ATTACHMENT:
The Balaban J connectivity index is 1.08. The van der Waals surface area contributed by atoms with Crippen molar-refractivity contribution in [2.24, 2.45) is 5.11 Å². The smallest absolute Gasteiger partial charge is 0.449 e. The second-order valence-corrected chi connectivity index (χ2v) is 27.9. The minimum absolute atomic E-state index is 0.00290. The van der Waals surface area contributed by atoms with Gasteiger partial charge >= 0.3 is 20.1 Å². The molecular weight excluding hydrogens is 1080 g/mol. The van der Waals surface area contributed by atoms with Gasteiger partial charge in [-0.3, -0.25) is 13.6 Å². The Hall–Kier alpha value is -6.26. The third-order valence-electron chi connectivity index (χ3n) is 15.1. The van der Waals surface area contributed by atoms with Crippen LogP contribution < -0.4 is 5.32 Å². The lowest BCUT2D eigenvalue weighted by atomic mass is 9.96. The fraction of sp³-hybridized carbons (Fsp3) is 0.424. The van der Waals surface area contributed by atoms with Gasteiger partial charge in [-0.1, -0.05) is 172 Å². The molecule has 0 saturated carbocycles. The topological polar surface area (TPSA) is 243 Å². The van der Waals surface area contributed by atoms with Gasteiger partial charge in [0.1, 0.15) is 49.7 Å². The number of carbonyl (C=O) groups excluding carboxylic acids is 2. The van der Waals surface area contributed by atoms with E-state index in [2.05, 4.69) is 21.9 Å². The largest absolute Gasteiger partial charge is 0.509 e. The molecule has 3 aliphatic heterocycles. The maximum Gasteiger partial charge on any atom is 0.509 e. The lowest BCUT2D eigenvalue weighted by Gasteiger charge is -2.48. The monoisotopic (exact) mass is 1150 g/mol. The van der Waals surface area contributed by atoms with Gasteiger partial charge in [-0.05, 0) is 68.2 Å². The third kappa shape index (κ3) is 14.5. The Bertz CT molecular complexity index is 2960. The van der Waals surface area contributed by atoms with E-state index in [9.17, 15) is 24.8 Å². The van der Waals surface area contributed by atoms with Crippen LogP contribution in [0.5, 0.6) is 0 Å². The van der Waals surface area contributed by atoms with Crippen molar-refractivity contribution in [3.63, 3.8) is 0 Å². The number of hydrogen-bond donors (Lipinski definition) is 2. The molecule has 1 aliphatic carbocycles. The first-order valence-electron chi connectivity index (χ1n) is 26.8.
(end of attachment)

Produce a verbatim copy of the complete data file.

The Balaban J connectivity index is 1.08. The van der Waals surface area contributed by atoms with Crippen molar-refractivity contribution in [2.24, 2.45) is 5.11 Å². The smallest absolute Gasteiger partial charge is 0.449 e. The second-order valence-corrected chi connectivity index (χ2v) is 27.9. The minimum absolute atomic E-state index is 0.00290. The van der Waals surface area contributed by atoms with Gasteiger partial charge >= 0.3 is 20.1 Å². The molecular weight excluding hydrogens is 1080 g/mol. The van der Waals surface area contributed by atoms with Gasteiger partial charge in [-0.3, -0.25) is 13.6 Å². The Hall–Kier alpha value is -6.26. The third-order valence-electron chi connectivity index (χ3n) is 15.1. The van der Waals surface area contributed by atoms with Crippen LogP contribution < -0.4 is 5.32 Å². The lowest BCUT2D eigenvalue weighted by atomic mass is 9.96. The fraction of sp³-hybridized carbons (Fsp3) is 0.424. The van der Waals surface area contributed by atoms with Gasteiger partial charge in [-0.1, -0.05) is 172 Å². The molecule has 0 saturated carbocycles. The topological polar surface area (TPSA) is 243 Å². The van der Waals surface area contributed by atoms with Gasteiger partial charge in [0.1, 0.15) is 49.7 Å². The number of carbonyl (C=O) groups excluding carboxylic acids is 2. The van der Waals surface area contributed by atoms with E-state index in [2.05, 4.69) is 21.9 Å². The largest absolute Gasteiger partial charge is 0.509 e. The molecule has 3 aliphatic heterocycles. The maximum Gasteiger partial charge on any atom is 0.509 e. The lowest BCUT2D eigenvalue weighted by Gasteiger charge is -2.48. The monoisotopic (exact) mass is 1150 g/mol. The van der Waals surface area contributed by atoms with Gasteiger partial charge in [-0.05, 0) is 68.2 Å². The third kappa shape index (κ3) is 14.5. The Bertz CT molecular complexity index is 2960. The van der Waals surface area contributed by atoms with E-state index in [9.17, 15) is 24.8 Å². The van der Waals surface area contributed by atoms with Crippen LogP contribution in [0.5, 0.6) is 0 Å². The van der Waals surface area contributed by atoms with Crippen molar-refractivity contribution in [3.63, 3.8) is 0 Å². The number of hydrogen-bond donors (Lipinski definition) is 2. The molecule has 1 aliphatic carbocycles. The first-order valence-electron chi connectivity index (χ1n) is 26.8.